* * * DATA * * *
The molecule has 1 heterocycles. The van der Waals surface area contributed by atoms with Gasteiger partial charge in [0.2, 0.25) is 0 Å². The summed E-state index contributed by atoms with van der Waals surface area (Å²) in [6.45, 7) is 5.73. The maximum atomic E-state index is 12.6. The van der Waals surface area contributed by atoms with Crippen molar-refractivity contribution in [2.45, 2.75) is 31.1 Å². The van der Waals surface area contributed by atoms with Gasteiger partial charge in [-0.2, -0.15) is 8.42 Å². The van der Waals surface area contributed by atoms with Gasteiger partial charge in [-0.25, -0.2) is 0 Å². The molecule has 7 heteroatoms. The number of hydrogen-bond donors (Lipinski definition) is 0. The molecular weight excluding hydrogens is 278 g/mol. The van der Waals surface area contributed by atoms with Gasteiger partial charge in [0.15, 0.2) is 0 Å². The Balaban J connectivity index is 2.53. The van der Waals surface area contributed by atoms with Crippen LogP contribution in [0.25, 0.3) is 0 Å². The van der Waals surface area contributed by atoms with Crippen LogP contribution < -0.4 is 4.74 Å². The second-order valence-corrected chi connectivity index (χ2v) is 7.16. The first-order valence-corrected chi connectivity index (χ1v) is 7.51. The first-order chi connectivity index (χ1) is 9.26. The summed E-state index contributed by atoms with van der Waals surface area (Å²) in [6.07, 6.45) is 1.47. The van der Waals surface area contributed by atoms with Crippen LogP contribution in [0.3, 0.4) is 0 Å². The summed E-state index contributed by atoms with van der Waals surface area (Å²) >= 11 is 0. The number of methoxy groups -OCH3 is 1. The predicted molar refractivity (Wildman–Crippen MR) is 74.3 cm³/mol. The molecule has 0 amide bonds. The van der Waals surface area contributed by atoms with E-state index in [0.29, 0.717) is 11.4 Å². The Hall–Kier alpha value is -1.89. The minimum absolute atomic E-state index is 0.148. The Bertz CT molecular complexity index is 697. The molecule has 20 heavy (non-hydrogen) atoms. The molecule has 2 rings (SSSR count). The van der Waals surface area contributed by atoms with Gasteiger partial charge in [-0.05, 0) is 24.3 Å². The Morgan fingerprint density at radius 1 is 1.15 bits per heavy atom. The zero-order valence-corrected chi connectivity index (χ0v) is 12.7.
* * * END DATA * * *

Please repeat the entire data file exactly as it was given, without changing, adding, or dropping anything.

The molecule has 1 heterocycles. The van der Waals surface area contributed by atoms with Gasteiger partial charge in [0.2, 0.25) is 0 Å². The summed E-state index contributed by atoms with van der Waals surface area (Å²) in [6.45, 7) is 5.73. The maximum atomic E-state index is 12.6. The van der Waals surface area contributed by atoms with Crippen molar-refractivity contribution in [2.45, 2.75) is 31.1 Å². The van der Waals surface area contributed by atoms with Gasteiger partial charge in [-0.2, -0.15) is 8.42 Å². The van der Waals surface area contributed by atoms with Gasteiger partial charge in [-0.25, -0.2) is 0 Å². The molecule has 7 heteroatoms. The number of hydrogen-bond donors (Lipinski definition) is 0. The molecular weight excluding hydrogens is 278 g/mol. The van der Waals surface area contributed by atoms with Gasteiger partial charge in [0.15, 0.2) is 0 Å². The Balaban J connectivity index is 2.53. The van der Waals surface area contributed by atoms with Crippen LogP contribution in [0.25, 0.3) is 0 Å². The van der Waals surface area contributed by atoms with Crippen LogP contribution < -0.4 is 4.74 Å². The second-order valence-corrected chi connectivity index (χ2v) is 7.16. The first-order valence-corrected chi connectivity index (χ1v) is 7.51. The first-order chi connectivity index (χ1) is 9.26. The summed E-state index contributed by atoms with van der Waals surface area (Å²) in [6.07, 6.45) is 1.47. The van der Waals surface area contributed by atoms with Crippen LogP contribution in [0.3, 0.4) is 0 Å². The summed E-state index contributed by atoms with van der Waals surface area (Å²) >= 11 is 0. The number of methoxy groups -OCH3 is 1. The predicted molar refractivity (Wildman–Crippen MR) is 74.3 cm³/mol. The molecule has 0 amide bonds. The van der Waals surface area contributed by atoms with E-state index in [0.29, 0.717) is 11.4 Å². The Hall–Kier alpha value is -1.89. The minimum absolute atomic E-state index is 0.148. The Bertz CT molecular complexity index is 697. The molecule has 20 heavy (non-hydrogen) atoms. The molecule has 2 rings (SSSR count). The van der Waals surface area contributed by atoms with Gasteiger partial charge in [-0.05, 0) is 24.3 Å². The Morgan fingerprint density at radius 1 is 1.15 bits per heavy atom. The zero-order valence-corrected chi connectivity index (χ0v) is 12.7.